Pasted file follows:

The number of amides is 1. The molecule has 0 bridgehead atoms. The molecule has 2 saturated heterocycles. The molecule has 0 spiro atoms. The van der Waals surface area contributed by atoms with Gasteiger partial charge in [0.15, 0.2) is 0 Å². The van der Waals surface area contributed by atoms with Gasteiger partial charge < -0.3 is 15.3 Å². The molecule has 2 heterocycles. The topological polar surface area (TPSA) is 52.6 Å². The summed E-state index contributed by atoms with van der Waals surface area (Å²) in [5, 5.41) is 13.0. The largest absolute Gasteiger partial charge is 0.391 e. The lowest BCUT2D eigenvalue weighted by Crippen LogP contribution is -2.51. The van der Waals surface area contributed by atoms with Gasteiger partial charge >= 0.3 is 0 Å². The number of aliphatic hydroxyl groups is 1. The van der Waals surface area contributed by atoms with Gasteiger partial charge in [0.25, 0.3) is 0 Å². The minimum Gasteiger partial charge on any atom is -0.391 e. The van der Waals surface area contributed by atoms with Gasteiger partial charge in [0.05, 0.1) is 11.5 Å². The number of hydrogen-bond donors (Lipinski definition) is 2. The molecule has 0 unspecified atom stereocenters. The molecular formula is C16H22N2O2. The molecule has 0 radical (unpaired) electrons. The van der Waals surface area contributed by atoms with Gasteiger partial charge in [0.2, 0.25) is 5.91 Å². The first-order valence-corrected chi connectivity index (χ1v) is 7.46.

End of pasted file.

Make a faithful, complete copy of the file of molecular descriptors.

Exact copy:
The number of amides is 1. The molecule has 0 bridgehead atoms. The molecule has 2 saturated heterocycles. The molecule has 0 spiro atoms. The van der Waals surface area contributed by atoms with Gasteiger partial charge in [0.15, 0.2) is 0 Å². The van der Waals surface area contributed by atoms with Gasteiger partial charge < -0.3 is 15.3 Å². The molecule has 2 heterocycles. The topological polar surface area (TPSA) is 52.6 Å². The summed E-state index contributed by atoms with van der Waals surface area (Å²) in [5, 5.41) is 13.0. The largest absolute Gasteiger partial charge is 0.391 e. The lowest BCUT2D eigenvalue weighted by Crippen LogP contribution is -2.51. The van der Waals surface area contributed by atoms with Gasteiger partial charge >= 0.3 is 0 Å². The number of aliphatic hydroxyl groups is 1. The van der Waals surface area contributed by atoms with Gasteiger partial charge in [0.25, 0.3) is 0 Å². The minimum Gasteiger partial charge on any atom is -0.391 e. The van der Waals surface area contributed by atoms with Gasteiger partial charge in [0.05, 0.1) is 11.5 Å². The number of hydrogen-bond donors (Lipinski definition) is 2. The molecule has 0 unspecified atom stereocenters. The molecular formula is C16H22N2O2. The molecule has 0 radical (unpaired) electrons. The van der Waals surface area contributed by atoms with Gasteiger partial charge in [0.2, 0.25) is 5.91 Å². The first-order valence-corrected chi connectivity index (χ1v) is 7.46.